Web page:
The Gare de Colmar is not very big and getting to our TER Alsace train was easy. We took the local run from Colmar to Mulhouse where we got off and transferred to the TER Alsace Mulhouse to Bale (Basel) line which took us to the very small town of Bartenheim where we are staying for the next two nights.
Bartenheim is certainly not a tourist town. It has no attractions at all and is a very small Alsatian town sitting just north of the Alsace’s southernmost airport. The town is so far off of the “beaten path” (technically it lies right along a very beaten path but is a stop that no one makes) that when we prepared to disembark from the train at Bartenheim the train conductor actually stopped us and asked us where we intended to go because as clearly not locals going to Bartenheim was pretty surprising.
Getting out at the Gare de Bartenheim reinforces that this is not intended, in any way, to be a tourist stop. The gare (trainstation) is nearly a full kilometer outside of the village and there are not even signs pointing you towards or away from town! You are dropped off at what is essential a country stop and left to fend for yourself.
The walk into Bartenheim proper was brutal with our luggage and carrying Luciana and pushing Liesl in the stroller. The entire walk is exposed to the sun and it was twenty degrees Celsius and quite humid as we walked into town. We were really looking forward to cleaning up in the hotel room by the time that we got to the center of town.
Our hotel, the Lion Rouge, is, as far as I can tell, the only hotel in Bartenheim and is located right on the central square, the Plaza of the Republic. There is a fountain in the middle of town but it was all torn up for repairs when we arrived. The walk from the gare to the square did serve as a nice introduction to town and it was clear from our walk that while Bartenheim might be unknown to tourists it is definitely a happy, affluent town.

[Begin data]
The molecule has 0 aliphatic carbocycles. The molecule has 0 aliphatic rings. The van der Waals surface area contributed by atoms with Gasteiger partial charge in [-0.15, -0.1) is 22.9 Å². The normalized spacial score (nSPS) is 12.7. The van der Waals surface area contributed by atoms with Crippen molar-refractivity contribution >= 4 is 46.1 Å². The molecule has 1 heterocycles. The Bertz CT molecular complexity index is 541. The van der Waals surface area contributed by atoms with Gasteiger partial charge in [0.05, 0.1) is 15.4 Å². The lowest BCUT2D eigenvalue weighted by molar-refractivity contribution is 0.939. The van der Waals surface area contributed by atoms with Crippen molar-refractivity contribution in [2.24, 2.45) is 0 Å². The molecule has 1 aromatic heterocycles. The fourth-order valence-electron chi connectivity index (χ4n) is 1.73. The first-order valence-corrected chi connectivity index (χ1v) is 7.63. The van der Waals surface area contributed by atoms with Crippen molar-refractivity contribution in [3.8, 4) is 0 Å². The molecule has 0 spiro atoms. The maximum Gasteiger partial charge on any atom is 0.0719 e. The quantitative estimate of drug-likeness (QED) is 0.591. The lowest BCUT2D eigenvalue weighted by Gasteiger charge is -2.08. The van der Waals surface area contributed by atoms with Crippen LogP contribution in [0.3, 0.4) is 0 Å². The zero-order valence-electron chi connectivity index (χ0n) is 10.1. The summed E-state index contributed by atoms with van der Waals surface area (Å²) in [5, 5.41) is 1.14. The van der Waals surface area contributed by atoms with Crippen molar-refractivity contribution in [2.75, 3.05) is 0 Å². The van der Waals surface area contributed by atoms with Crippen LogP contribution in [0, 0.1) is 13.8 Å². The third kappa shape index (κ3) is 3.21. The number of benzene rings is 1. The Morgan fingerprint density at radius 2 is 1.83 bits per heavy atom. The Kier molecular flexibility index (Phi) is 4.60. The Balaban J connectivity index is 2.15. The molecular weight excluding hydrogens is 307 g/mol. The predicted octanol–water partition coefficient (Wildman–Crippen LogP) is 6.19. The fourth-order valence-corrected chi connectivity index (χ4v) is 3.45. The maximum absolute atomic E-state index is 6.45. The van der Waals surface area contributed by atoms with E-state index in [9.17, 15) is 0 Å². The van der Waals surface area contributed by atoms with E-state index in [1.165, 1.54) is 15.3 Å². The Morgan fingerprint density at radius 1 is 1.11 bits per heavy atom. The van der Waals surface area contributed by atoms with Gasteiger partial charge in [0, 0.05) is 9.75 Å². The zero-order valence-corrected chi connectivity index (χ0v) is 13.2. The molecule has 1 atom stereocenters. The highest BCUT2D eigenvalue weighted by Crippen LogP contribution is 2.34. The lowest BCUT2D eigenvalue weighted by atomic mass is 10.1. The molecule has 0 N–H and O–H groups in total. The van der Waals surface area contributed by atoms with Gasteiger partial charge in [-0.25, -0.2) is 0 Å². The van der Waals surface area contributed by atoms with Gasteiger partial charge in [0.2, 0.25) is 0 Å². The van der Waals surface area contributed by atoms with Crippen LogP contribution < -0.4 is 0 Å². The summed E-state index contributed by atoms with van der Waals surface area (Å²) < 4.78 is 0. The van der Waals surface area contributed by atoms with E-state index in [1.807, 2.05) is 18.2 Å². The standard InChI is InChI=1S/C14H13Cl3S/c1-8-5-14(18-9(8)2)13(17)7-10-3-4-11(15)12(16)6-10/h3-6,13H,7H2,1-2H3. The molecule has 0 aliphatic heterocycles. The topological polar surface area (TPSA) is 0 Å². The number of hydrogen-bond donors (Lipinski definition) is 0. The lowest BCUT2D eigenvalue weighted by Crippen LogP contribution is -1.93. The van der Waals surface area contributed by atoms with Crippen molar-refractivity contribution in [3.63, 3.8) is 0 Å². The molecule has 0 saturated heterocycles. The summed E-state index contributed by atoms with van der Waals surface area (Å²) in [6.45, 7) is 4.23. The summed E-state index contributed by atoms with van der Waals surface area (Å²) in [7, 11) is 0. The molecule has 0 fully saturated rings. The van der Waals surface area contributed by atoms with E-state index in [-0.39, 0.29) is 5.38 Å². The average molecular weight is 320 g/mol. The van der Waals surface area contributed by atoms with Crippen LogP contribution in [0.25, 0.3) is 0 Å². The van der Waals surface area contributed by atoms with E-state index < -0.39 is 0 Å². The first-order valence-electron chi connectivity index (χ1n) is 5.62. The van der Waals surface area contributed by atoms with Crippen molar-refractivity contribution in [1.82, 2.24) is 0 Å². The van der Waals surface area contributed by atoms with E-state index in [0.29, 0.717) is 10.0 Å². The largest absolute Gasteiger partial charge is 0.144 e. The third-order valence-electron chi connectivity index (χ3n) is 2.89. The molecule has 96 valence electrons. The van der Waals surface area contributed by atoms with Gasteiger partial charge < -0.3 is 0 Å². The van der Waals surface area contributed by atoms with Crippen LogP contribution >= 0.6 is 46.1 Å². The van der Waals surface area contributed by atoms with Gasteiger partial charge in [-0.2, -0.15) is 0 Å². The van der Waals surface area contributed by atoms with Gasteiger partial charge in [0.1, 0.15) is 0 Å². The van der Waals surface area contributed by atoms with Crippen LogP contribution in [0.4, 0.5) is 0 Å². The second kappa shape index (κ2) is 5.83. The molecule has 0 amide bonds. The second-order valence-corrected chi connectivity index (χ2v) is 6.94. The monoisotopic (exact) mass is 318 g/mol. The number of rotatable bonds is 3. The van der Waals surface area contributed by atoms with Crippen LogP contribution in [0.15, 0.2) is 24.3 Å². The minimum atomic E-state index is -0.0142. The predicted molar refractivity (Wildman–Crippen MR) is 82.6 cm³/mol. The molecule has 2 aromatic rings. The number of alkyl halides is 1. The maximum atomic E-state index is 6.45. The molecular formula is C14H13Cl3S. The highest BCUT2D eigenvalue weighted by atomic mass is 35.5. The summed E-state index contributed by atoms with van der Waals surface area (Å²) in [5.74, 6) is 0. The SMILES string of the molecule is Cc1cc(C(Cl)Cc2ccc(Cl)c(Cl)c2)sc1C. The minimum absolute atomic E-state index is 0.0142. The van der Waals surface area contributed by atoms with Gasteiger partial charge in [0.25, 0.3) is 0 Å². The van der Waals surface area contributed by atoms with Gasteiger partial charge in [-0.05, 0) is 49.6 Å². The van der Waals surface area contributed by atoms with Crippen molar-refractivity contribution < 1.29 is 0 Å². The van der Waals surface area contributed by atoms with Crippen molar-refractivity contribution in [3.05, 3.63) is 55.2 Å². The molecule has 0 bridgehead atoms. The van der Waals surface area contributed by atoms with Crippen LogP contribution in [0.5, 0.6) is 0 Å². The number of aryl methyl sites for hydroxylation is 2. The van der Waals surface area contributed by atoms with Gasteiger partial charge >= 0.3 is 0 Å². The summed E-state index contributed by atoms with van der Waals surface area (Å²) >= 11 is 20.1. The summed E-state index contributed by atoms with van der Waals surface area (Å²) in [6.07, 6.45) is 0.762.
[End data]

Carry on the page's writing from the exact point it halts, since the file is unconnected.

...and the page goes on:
I can’t believe it but our hotel here in Bartenheim is excellent. So far Dominica is batting a thousand on our hotels. We have not had a bad one yet and there have been some pretty crazy long shots in there like the last one and this one. Our room here has two regular adult beds so that Dominica and I can sleep separately. They provided a pack and play for Luciana and a large crib for Liesl. Even though it is meant for younger kids, Liesl thinks that it is cool as it is like a wooden cage but it is pressed up against Dominica’s bed so Liesl can easily climb in and out of it. Our bathroom here is quite nice and spacious and en suite. So far, every hotel that we have used we would recommend to others. I am so impressed with the prices and quality in Europe.
It was still on the early side when we settled into the hotel only around eleven. We are generally pretty tired and want some time to relax so today is a “no plans” day. When we booked this day originally we thought that we would ambitiously be heading straight into Switzerland for the day. Oh how foolish we were. We need a bit of a down day and Bartenheim is a perfect place to just stop and sit and do nothing as a pause in our vacation. Plus I have a ton of work that has to be completed by tomorrow night. So Bartenheim is our stop that allows me to do that.